Room after room, rack after rack of beautiful clothes, without an audience. A lonely designer or sales rep sits next to them with a clipboard and an expectant look on their face. It’s a nice place to come if you want some peace and quiet, basically. But I’m sure that wasn’t in the brochure.
I walk through the rooms and some are busier than others, but none have more than a handful of people in them. I wonder in my head how much it must cost to exhibit here. A fortune. Fashion week is supposed to be about the clothes, and here they all hang, beautiful works of art waiting to be touched, photographed, examined up-close! But they can’t compete with the glitz and glamour of the runway shows, which people will happily queue half an hour in the rain to get into, or the chance to see-and-be-seen in the fray of VIPs and street style paps by the entrance.
I make my way to the Romance Was Born showroom, a cool Australian brand I’ve had my eye on for a while. Tumbleweeds. Downstairs the MAWIshowroom is quite a bit busier (us girls are drawn to sparkly things like bees to honey, typically) and in general the accessories wing is a bit more promising. I find tables of drool-worthy pieces, including one leather handbag with a fully functioning camera/display screen hidden under a flap. But before I can indulge my Soviet spy fantasies any further I have to dash across town to a buying appointment. As I fight for a cab in the downpour, I wonder how many people here are actually part of the industry, and how many are just along for the ride. Not that I can blame them.
You can’t see everything.
I’m disappointed not to have a ticket to the big shows, obviously (WHATEVER, Tom Ford, I don’t need you either! ) but as a first-timer and virtual unknown at this shindig, I’m happy to take whatever I can get. As it turns out “whatever I can get” ends up being more than enough to satisfy my sartorial cravings.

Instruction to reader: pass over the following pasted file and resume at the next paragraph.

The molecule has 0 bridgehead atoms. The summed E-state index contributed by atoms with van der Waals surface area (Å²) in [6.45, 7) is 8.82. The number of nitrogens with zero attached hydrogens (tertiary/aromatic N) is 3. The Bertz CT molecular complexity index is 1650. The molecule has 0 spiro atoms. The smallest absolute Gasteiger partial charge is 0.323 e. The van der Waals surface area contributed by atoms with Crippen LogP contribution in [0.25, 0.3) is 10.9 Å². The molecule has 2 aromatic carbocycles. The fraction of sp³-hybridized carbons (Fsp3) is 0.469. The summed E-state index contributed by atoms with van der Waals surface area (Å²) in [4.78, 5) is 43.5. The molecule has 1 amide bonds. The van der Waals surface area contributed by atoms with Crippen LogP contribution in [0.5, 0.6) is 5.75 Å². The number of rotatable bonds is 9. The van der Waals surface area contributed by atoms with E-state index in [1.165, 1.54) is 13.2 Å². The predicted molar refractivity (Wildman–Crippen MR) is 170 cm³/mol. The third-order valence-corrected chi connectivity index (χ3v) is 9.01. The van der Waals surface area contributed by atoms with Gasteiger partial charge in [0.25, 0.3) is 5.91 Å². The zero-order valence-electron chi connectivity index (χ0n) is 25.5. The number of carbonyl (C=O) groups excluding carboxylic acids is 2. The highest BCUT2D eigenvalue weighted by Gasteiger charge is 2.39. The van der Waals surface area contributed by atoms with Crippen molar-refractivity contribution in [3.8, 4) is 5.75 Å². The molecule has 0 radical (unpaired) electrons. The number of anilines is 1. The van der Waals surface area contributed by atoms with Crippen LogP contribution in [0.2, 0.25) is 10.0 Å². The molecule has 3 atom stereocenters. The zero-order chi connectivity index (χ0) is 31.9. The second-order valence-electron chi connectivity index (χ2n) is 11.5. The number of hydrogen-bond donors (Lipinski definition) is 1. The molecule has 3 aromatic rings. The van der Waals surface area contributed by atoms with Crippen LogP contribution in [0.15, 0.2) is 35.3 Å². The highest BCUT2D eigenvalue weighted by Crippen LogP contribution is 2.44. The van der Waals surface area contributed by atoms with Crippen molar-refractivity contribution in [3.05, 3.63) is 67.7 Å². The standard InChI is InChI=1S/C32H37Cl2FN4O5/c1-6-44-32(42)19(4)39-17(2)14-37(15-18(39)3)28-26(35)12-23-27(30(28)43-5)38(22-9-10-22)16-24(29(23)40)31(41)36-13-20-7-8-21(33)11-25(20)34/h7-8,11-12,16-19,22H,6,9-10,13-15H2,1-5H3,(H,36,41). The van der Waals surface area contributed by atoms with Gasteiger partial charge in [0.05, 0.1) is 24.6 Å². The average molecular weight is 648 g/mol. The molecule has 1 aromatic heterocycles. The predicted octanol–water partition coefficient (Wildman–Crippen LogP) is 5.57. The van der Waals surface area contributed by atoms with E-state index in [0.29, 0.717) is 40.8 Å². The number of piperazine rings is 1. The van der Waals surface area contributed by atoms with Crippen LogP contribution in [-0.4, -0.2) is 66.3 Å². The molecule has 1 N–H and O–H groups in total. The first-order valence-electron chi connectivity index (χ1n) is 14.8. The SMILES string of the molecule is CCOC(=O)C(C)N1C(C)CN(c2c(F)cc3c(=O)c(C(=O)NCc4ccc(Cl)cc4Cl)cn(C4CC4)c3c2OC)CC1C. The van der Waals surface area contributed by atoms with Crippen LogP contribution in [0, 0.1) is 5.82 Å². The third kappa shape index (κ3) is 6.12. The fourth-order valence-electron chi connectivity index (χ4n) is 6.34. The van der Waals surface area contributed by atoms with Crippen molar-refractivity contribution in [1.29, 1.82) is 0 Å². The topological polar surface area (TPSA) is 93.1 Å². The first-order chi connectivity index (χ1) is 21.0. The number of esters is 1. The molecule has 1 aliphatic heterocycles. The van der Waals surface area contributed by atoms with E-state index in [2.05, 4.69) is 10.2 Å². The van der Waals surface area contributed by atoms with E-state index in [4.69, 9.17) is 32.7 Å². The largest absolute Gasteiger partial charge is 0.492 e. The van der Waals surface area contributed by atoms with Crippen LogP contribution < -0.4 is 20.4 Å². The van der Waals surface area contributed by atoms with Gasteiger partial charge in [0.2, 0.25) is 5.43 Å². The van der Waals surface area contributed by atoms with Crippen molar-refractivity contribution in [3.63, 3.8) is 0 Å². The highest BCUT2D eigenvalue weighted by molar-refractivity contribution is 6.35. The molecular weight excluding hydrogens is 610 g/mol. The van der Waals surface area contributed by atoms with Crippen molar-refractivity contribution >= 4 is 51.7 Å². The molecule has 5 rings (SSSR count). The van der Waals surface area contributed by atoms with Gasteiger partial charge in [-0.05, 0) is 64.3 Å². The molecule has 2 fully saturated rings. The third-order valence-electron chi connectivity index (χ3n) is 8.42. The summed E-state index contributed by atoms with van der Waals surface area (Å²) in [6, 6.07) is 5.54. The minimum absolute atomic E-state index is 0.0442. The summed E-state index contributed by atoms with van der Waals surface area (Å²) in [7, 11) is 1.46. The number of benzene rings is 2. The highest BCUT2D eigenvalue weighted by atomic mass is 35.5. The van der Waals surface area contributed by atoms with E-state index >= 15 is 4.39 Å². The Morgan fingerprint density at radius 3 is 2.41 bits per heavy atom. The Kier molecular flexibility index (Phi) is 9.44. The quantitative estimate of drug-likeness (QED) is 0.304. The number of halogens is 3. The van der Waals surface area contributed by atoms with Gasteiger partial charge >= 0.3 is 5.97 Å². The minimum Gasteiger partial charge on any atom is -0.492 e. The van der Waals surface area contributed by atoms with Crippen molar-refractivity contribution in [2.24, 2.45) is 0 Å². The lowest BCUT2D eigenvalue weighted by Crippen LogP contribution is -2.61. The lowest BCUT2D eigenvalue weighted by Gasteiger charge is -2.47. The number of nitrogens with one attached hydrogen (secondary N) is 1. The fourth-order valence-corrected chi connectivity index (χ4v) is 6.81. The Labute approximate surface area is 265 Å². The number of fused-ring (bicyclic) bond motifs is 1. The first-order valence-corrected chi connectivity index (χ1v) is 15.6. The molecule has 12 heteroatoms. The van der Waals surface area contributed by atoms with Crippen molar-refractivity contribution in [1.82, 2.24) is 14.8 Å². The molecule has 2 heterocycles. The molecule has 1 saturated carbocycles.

Some shows are more memorable than others. I see some of the prettiest dresses I’ve ever seen at up-and-coming Chinese designer Hushian Zhang’s presentation—which also requires a trip to and breakfast at the decadent Dorchester Hotel (well, if I have to). I fall hard for a yellow sequined dress with a kitten on it, the matching kitten print denim (OMG) at Ashley Williams, and the python print coat of my dreams at Simone Rocha. But by far the most interesting, creative—thrilling, even—thing I saw all week was the Pam Hogg show.
Part of the off-site schedule, her show took place at the Fashion Scout venue, LFW’s cooler little sister IMO. The people waiting to get in made the crowd over at Somerset House look like a bunch of Sunday school teachers. An industry veteran and longstanding member of the British punk rock scene, Hogg has dressed and cavorted with just about everyone in the music industry. Her signature technicolour sheer bodysuits, pastel wigs and sky-high headpieces were nothing short of jaw-dropping, and the energy in the room was electric. A political art show loosely disguised as a fashion show, Hogg stacked her catwalk with drag queens and dedicated it to the members of Pussy Riot. Cue thunderous cheers and applause from an audience made up of what I’m guessing was London’s entire art scene and the more respectable half of its music scene. I felt lucky to be there.